Abraham Lincoln And Catholicism
Next month, February 12, American citizens throughout the nation and the world will remember the birth of Abraham Lincoln. Born in poverty and obscurity in the wilderness country of Kentucky, this man more than any other in our national history has become the symbol of those moral and spiritual forces which have brought greatness to our country. Although he was the leader of one segment of the nation in the bloody Civil War, and might be expected to be held in resentment and ill will by the defeated South, such has never been the case. His qualities of character were such that even in their defeat his "enemies" held no grudge against him. When news was brought to the beloved Robert E. Lee that Lincoln had been assassinated, only five days after Lee himself had laid down his sword at Appomattox, the Confederate chieftain bowed his head in sorrow and declared, "This is the worst blow the South has yet suffered."
No American statesman has ever seen more clearly than did Abraham Lincoln the menace which the Catholic hierarchy poses to our free American institutions. His language (as quoted by Joseph L. Brandt in his book, America or Rome, pages 397,398) fairly burns with indignation against this monstrous evil. According to Brandt's quotation of him, here is what Lincoln said:
"As long as God gives me a heart to feel, a brain to think, or a hand to execute my will, I devote it against that power which has attempted to use the machinery of the courts to destroy the rights and character of an American citizen. But there is a thing which is very certain; it is, that if the American people could learn what I know of the fierce hatred of the generality of the priests of Rome against our institutions, our schools, our most sacred rights, and our so dearly bought liberties, they would drive them away, tomorrow, from among us, or would shoot them as traitors . . . .
"The history of the last thousand years tells us that wherever the Church of Rome is not a dagger to pierce the bosom of a free nation, she is a stone to her neck, and a ball to her feet, to paralyze her and prevent her advance in the ways of civilization, science, intelligence, happiness, and liberty.
"I do not pretend to be a prophet. But though not a prophet, I see a very dark cloud on our horizon. And that dark cloud is coming from Rome. It is filled with tears of blood. It will rise and increase, till its flanks will be torn by a flash of lightning, followed by a fearful peal of thunder. Then a cyclone such as the world has never seen, will pass over this country, spreading ruin and desolation from north to south. After it is over, there will be long days of peace and prosperity; for popery, with its Jesuits and merciless Inquisition, will have been forever swept away from our country. Neither I nor you, but our children, will see those things."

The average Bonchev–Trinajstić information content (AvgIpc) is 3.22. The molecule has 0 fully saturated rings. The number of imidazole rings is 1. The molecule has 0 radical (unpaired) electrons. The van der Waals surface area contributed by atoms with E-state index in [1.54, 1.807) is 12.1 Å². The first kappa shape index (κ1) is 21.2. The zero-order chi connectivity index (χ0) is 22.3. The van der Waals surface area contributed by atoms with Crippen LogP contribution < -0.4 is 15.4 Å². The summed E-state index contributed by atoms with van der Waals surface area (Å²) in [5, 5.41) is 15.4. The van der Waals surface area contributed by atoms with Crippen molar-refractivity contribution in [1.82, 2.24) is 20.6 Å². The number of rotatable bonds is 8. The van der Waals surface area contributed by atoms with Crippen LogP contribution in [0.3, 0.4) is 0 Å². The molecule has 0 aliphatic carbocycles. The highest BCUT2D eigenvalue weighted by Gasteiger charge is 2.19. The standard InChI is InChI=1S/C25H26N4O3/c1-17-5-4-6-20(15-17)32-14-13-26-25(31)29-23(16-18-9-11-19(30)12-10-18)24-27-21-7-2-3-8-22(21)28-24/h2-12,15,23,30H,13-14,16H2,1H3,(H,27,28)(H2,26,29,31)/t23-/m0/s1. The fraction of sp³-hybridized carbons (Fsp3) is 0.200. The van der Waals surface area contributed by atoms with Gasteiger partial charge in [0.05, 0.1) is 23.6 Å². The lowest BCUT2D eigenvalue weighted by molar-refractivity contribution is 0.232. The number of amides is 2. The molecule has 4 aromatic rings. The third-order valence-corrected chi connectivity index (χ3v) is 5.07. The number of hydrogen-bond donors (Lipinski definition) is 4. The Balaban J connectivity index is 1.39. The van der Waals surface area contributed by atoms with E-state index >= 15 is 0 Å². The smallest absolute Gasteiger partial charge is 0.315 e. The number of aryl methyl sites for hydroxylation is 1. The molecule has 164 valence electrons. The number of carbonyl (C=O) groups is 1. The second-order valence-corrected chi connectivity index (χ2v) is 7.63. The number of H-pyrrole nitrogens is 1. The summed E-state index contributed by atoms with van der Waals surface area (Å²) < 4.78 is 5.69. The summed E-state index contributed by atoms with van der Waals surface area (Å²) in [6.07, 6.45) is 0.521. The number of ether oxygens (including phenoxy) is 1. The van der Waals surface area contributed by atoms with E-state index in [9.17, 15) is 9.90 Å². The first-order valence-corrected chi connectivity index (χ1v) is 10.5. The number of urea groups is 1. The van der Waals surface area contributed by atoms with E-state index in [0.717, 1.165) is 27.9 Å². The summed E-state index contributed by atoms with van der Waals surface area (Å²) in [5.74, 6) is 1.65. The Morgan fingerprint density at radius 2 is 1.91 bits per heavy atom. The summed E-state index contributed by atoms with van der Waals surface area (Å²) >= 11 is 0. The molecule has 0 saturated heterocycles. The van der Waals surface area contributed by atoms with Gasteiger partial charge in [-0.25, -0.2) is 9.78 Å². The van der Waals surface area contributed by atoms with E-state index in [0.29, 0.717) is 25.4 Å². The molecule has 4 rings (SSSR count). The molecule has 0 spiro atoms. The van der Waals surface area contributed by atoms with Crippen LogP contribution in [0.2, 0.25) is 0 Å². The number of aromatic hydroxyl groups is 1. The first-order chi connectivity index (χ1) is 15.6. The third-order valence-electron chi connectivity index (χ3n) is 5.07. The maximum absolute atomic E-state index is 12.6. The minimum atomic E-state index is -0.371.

Whether Lincoln was right as a prophet or not matter little but that he recognized the inherent dangers to the American freedoms in the very nature of Catholicism is significant Perhaps his knowledge and his outspoken feelings on the subject may have contributed something at last to his untimely death. For Dr. Brandt in his same book (page 458) cites the following interesting facts:
John Wilkes Booth, Lincoln's murderer, was a devout and practicing Catholic. Hunted down and killed after the assassination, he died with a medal of the Virgin Mary clasped tightly in his hands.
The plot for Lincoln's murder was planned in the home of Mrs. Surratt, a Roman Catholic. There is considerable doubt as to whether Mrs. Surratt herself was in on the plot (although she was hanged for it); but there is no doubt as to the guilt of her son, John H. Surratt. When the truth began to become known, John Surratt fled to Rome and was concealed and protected by the Pope's own orders.
Dr. Mudd, who set Booth's leg, was a Roman Catholic. Mr. Lloyd, who kept the carbine that Booth wanted for protection, was a Roman Catholic.
Garrett, in whose barn Booth took refuge, was a Roman Catholic.
Lincoln's assassination was announced by Roman Catholics at St. Joseph, Minnesota, forty miles from a railroad and eighty miles from the nearest telegraph, more than twelve hours before it occurred. This fact is established in history, and is one of the most puzzling and bizarre occurrences ever to intrigue the historians. The only logical explanation that seems to make sense is that the assassination was a well-laid Catholic plot, and the priests of St. Joseph were well aware of it, but made a slip in their timing of the announcement.
There is only one weapon more potent than Catholicism. It is not the military, and it is not the legislative processes; that weapon is truth. The truth of God's teaching will overcome the evil of this great heresy. But that truth must be known — and taught.